I will still walk or do other activities during off days or other days beyond my workout at time, but your body needs rest from strenuous exercise at least once a week (in my opinion). The key is that you have constant goals.

Set attainable mini-goals - Set goals along the way aside from your ultimate goal. Make sure they're attainable. But little victories give us confidence towards bigger victories. And they remind us that God is with us, giving us strength!

Tuesday, September 20, 2016

Just Keep Peddling

This past Sunday, we didn't have a scheduled service, so we decided to attend my home church where I grew up which is not far from where we've been staying. Already ready to go by 9:00am for a 10:30am service and knowing the church was only 2-3 miles away, I decided to walk to church on a beautiful day. I asked Jonah if he wanted to go with me. Of course, he did.

Jonah has one of those tricycles that has an optional handle in the back to push. So whether he's peddling or not, we can push him on it. He can move the tricycle a little on his own, but he certainly couldn't have made it the 3 miles (as it turned out to be). So I walked, pushing Jonah along. Even still, he just kept peddling along the way.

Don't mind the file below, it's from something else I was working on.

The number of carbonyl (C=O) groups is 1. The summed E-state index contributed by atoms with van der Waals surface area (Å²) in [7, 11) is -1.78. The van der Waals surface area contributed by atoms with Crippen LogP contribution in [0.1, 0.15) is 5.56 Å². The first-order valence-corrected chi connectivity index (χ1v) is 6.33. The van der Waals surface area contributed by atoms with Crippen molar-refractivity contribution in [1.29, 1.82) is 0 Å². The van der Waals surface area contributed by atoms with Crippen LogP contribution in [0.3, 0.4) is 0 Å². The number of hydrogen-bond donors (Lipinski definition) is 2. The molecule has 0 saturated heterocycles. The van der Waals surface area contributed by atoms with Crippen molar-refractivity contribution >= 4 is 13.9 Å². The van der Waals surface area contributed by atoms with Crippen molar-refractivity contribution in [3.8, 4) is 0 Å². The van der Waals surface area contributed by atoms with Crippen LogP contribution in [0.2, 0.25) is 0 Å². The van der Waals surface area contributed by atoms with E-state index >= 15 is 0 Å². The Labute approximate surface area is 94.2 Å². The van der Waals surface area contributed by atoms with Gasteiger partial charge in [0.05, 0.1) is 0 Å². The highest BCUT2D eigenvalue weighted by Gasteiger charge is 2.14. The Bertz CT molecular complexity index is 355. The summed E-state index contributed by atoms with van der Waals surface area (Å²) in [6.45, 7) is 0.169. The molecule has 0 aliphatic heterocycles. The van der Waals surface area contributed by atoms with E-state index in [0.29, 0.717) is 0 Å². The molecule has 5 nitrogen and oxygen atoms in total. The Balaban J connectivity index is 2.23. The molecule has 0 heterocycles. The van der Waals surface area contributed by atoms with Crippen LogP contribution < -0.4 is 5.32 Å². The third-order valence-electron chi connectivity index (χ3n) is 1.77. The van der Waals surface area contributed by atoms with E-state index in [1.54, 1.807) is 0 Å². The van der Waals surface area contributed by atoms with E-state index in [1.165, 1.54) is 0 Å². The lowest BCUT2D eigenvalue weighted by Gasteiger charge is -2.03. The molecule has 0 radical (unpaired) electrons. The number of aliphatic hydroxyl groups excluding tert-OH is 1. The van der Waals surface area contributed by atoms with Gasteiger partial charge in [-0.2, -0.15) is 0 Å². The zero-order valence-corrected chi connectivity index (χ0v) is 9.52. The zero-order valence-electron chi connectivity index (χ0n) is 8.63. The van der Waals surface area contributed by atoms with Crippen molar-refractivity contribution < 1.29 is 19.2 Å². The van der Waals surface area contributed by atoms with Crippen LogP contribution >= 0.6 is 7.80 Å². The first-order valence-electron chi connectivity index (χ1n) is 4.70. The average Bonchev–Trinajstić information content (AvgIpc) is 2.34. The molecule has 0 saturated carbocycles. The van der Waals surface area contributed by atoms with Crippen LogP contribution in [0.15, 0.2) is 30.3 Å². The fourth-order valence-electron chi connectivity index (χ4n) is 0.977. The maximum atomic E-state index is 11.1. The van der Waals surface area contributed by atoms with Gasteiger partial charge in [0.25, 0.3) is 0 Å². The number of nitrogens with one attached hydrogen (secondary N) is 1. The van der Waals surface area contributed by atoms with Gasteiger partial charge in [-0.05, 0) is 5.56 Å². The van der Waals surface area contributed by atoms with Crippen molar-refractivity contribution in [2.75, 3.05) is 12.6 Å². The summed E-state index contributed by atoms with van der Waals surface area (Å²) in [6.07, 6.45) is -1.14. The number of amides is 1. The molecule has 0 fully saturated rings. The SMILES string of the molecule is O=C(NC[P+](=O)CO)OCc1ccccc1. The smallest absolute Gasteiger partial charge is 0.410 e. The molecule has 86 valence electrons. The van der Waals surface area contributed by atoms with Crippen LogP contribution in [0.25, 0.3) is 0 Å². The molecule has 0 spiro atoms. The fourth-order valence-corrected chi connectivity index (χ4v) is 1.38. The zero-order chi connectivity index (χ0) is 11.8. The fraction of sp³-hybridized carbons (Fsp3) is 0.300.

At one point a thought occurred to me:
Jonah never questioned the route we took. He never questioned my decision to cross a street or when to do it. He never questioned my choice to be on one side of the road or the other. He just kept looking forward (occasionally turning to look at his surroundings) and just kept peddling.
Jonah was going for a ride on his tricycle with me, his daddy. He trusted me. And for good reason. I was born and raised in Malden. And I had been to that church hundreds (possibly thousands) of times during my life. I knew how we needed to go to get there. I knew where we were going. I knew how to get there. There were a number of ways we could have gone, but I opted for what I thought to be the best path for us. Not the shortest path. Not the path with the best views. The best path.

This isn't much different from our lives in a number of ways.

God, our heavenly Father (and no, I'm not trying to compare myself with God, just making an analogy using my role as a father), always knows where we need to go and how we need to get there. Our job is not to think we know better and question the path. Our job is to keep looking forward and just keep peddling. And similar to Jonah riding his tricycle, even though we're peddling, God's really the one enabling us to keep moving forward. It's really by His strength and not our own. But He does allow us to do our part and peddle.